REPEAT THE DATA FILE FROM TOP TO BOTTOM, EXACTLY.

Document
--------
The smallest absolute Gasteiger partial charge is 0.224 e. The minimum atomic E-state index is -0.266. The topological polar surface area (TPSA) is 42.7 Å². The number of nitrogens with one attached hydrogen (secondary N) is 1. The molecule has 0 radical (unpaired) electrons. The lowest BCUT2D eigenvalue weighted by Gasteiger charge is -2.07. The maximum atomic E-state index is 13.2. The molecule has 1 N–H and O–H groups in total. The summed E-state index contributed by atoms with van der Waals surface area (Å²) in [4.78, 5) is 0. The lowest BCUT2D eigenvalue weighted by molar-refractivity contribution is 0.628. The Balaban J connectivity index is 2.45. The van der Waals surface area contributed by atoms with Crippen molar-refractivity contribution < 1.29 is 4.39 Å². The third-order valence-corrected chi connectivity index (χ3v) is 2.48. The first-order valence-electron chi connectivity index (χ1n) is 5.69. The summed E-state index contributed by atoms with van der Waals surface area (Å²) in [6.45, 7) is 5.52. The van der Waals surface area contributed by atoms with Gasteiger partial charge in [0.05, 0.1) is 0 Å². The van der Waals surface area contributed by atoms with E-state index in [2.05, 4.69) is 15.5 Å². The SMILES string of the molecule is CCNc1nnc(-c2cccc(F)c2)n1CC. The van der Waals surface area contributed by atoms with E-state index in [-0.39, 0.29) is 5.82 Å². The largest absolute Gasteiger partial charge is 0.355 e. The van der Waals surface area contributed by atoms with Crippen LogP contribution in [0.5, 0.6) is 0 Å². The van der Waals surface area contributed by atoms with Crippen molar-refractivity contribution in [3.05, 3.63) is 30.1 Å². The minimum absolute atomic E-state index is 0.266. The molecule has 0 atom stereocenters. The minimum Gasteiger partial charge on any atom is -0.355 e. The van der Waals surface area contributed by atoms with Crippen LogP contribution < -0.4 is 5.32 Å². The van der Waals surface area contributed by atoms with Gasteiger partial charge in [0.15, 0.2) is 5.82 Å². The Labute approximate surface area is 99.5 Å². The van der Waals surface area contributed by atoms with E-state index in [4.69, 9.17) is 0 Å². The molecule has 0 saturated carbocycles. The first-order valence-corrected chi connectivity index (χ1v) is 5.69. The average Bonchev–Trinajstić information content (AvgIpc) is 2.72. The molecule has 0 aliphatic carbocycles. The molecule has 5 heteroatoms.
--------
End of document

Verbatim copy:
The smallest absolute Gasteiger partial charge is 0.224 e. The minimum atomic E-state index is -0.266. The topological polar surface area (TPSA) is 42.7 Å². The number of nitrogens with one attached hydrogen (secondary N) is 1. The molecule has 0 radical (unpaired) electrons. The lowest BCUT2D eigenvalue weighted by Gasteiger charge is -2.07. The maximum atomic E-state index is 13.2. The molecule has 1 N–H and O–H groups in total. The summed E-state index contributed by atoms with van der Waals surface area (Å²) in [4.78, 5) is 0. The lowest BCUT2D eigenvalue weighted by molar-refractivity contribution is 0.628. The Balaban J connectivity index is 2.45. The van der Waals surface area contributed by atoms with Crippen molar-refractivity contribution < 1.29 is 4.39 Å². The third-order valence-corrected chi connectivity index (χ3v) is 2.48. The first-order valence-electron chi connectivity index (χ1n) is 5.69. The summed E-state index contributed by atoms with van der Waals surface area (Å²) in [6.45, 7) is 5.52. The van der Waals surface area contributed by atoms with Gasteiger partial charge in [0.05, 0.1) is 0 Å². The van der Waals surface area contributed by atoms with E-state index in [2.05, 4.69) is 15.5 Å². The SMILES string of the molecule is CCNc1nnc(-c2cccc(F)c2)n1CC. The van der Waals surface area contributed by atoms with E-state index in [-0.39, 0.29) is 5.82 Å². The largest absolute Gasteiger partial charge is 0.355 e. The van der Waals surface area contributed by atoms with Crippen LogP contribution in [0.5, 0.6) is 0 Å². The van der Waals surface area contributed by atoms with Crippen molar-refractivity contribution in [3.05, 3.63) is 30.1 Å². The minimum absolute atomic E-state index is 0.266. The molecule has 0 atom stereocenters. The minimum Gasteiger partial charge on any atom is -0.355 e. The van der Waals surface area contributed by atoms with Crippen LogP contribution < -0.4 is 5.32 Å². The van der Waals surface area contributed by atoms with Gasteiger partial charge in [0.15, 0.2) is 5.82 Å². The Labute approximate surface area is 99.5 Å². The van der Waals surface area contributed by atoms with E-state index in [4.69, 9.17) is 0 Å². The molecule has 0 saturated carbocycles. The first-order valence-corrected chi connectivity index (χ1v) is 5.69. The average Bonchev–Trinajstić information content (AvgIpc) is 2.72. The molecule has 0 aliphatic carbocycles. The molecule has 5 heteroatoms.